PDSA urges owners to stop smoking for the sake of their pets
A dog who developed a smokers cough is now almost completely cured after his owner quit smoking.
PDSA vets warned Kathleen Dove last summer that her smoking could be contributing to the persistent cough her Jack Russell terrier cross, Rooney (11), was suffering from.
The 68-year-old, who had smoked up to 20 cigarettes a day from the age of 15, quit immediately and says it made a huge difference to Rooney’s life.
“I always tried not to smoke around him,” she said. “But the vets told me that my habit could still have been affecting him and making his cough worse.
“I haven’t looked back since and I’m so glad I did it because the difference in Rooney is amazing. His cough is almost non-existent now and he seems much better.”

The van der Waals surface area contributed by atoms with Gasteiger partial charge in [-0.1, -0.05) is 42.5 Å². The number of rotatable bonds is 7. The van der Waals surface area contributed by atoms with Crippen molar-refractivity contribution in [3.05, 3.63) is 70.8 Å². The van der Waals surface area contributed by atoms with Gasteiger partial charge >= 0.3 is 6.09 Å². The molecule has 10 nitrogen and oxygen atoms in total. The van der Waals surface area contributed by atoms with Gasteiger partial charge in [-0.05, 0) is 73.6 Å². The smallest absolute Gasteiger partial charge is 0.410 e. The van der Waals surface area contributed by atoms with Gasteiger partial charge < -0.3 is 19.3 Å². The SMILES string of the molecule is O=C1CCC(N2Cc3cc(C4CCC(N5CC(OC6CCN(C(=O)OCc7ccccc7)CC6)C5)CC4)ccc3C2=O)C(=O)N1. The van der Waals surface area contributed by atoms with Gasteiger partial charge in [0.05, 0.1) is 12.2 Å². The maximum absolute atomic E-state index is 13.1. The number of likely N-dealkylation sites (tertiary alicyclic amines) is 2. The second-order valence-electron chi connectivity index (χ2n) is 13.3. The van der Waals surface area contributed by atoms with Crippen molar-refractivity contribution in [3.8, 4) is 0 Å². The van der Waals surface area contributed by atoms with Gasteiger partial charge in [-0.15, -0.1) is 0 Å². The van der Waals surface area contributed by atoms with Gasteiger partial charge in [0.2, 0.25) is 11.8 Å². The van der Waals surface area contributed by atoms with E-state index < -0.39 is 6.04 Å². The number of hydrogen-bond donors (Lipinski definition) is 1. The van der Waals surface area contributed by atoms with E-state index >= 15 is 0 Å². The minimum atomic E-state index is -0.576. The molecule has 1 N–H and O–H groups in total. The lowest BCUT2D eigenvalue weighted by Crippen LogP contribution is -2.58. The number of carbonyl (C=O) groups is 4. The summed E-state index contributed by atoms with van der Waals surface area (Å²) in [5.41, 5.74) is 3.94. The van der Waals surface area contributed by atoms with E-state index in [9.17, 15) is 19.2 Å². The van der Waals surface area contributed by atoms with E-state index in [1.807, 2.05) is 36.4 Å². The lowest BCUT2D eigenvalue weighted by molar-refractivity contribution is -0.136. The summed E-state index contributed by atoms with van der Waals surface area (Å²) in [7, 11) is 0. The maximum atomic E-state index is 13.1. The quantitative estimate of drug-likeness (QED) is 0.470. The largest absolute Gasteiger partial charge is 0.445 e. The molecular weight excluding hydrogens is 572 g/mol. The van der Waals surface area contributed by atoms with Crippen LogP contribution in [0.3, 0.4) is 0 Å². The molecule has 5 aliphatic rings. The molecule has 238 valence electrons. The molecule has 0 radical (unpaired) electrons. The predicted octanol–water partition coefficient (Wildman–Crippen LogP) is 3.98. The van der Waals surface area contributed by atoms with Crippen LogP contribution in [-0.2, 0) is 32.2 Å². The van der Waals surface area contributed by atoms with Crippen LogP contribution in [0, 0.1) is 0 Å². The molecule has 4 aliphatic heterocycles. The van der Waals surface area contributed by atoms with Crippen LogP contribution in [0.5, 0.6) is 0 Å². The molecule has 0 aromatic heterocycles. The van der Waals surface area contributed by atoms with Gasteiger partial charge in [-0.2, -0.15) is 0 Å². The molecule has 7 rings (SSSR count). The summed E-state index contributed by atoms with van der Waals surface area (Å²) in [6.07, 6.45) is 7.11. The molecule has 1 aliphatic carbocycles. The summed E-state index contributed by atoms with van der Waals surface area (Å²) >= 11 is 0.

Today marks National No Smoking Day - a campaign led by the British Heart Foundation to help people who want to quit.
By sharing Kathleen’s story, the PDSA hopes to encourage more owners to give up for the sake of their pet’s health.
“Prolonged exposure to smoking can cause chronic breathing difficulties or cancer in pets as well as people,” said PDSA vet Vicki Larkham-Jones.
“Thanks to funding from players of People’s Postcode Lottery we’re spending more time with clients, like Kathleen, who smoke and encouraging them to think about their four-legged-friends before they light up.
“If people feel they can’t stop smoking or don’t wish to, then we would urge them to consider going outside to smoke. Then their pet isn’t forced to breathe in the harmful toxins.”
Image (C) PDSA